Eric Holder, The Attorney General of the United States, the son of an immigrant from Barbados – described as “historic” the agreement between the Department of Justice and Bank of America.
The financial giant will pay a penalty of nearly $ 17 billion for selling “junk” risky, mortgage-backed securities to investors. It is not certain that Bank of America will actually pay that amount. Experts estimate they will ultimately will pay $12 billion.
That is certainly a huge amount, however, the price of the bank’s stock closed up 4 percent after the announcement of the agreement. Definitely a message of relief to investors.
The figures are an indication of the size of the fraud committed, and the degree of responsibility that lies with the banks for the economic crisis that very nearly demolished the international financial system.
One element, however, is missing from the agreements the DOJ signed with the banks until now: The attribution of responsibility to management and their consequent punishment.
In other words, the leaders of the banks have not been charged with responsibility for knowingly, as they have admitted, selling junk which devastated the buyers – their clients – and for which they received bonuses, raises and promotions.
Can the fine alone act as a deterrent to future wrongdoing if it is not accompanied by punishment to make examples of those who committed crimes?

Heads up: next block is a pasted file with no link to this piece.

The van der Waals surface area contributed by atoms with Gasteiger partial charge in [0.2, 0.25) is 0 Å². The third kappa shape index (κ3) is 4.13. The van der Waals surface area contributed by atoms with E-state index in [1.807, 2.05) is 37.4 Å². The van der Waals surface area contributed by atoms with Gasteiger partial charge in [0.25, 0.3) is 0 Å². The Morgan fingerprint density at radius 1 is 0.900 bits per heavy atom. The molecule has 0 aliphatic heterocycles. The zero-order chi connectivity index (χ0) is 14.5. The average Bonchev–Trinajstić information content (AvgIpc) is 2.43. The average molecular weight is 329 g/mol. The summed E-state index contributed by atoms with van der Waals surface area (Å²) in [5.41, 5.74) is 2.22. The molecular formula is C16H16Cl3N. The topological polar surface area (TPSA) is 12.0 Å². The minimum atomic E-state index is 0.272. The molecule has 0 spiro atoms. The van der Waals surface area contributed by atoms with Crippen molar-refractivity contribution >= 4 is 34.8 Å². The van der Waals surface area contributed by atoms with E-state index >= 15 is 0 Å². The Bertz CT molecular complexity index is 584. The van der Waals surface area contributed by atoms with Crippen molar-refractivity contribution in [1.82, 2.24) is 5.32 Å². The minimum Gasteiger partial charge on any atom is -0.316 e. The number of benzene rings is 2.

What personal motive will bank managers have in the future not to do something analogous when they know they can become rich illegally and yet not go jail?
On the other hand, in Greece, the banks do not bear responsibility for the financial crisis. They were undermined by the actions of the state, such as the haircut on the government bonds they held.
However, for a long time there has been a coordinated, comprehensive effort to conceal the dire state in which some of them are in now.
It is now clear that the stress tests performed by supposedly independent companies were far too optimistic. That is the position of the IMF according to the New York Times.
Non-performing loans, say the IMF, constitute not 28 percent as the BlackRock reported but amount to 34 percent of their portfolios: 75-77 billions euro.
Thus, according to a leading banker in Greece, who refused to revealed his name, the European Central Bank of Europe is expected to ask the four biggest banks to collectively increase their capital by 5-8 billion euros.
Will they be able to do this considering the non-performing loans and other problems faced by other European banks, too?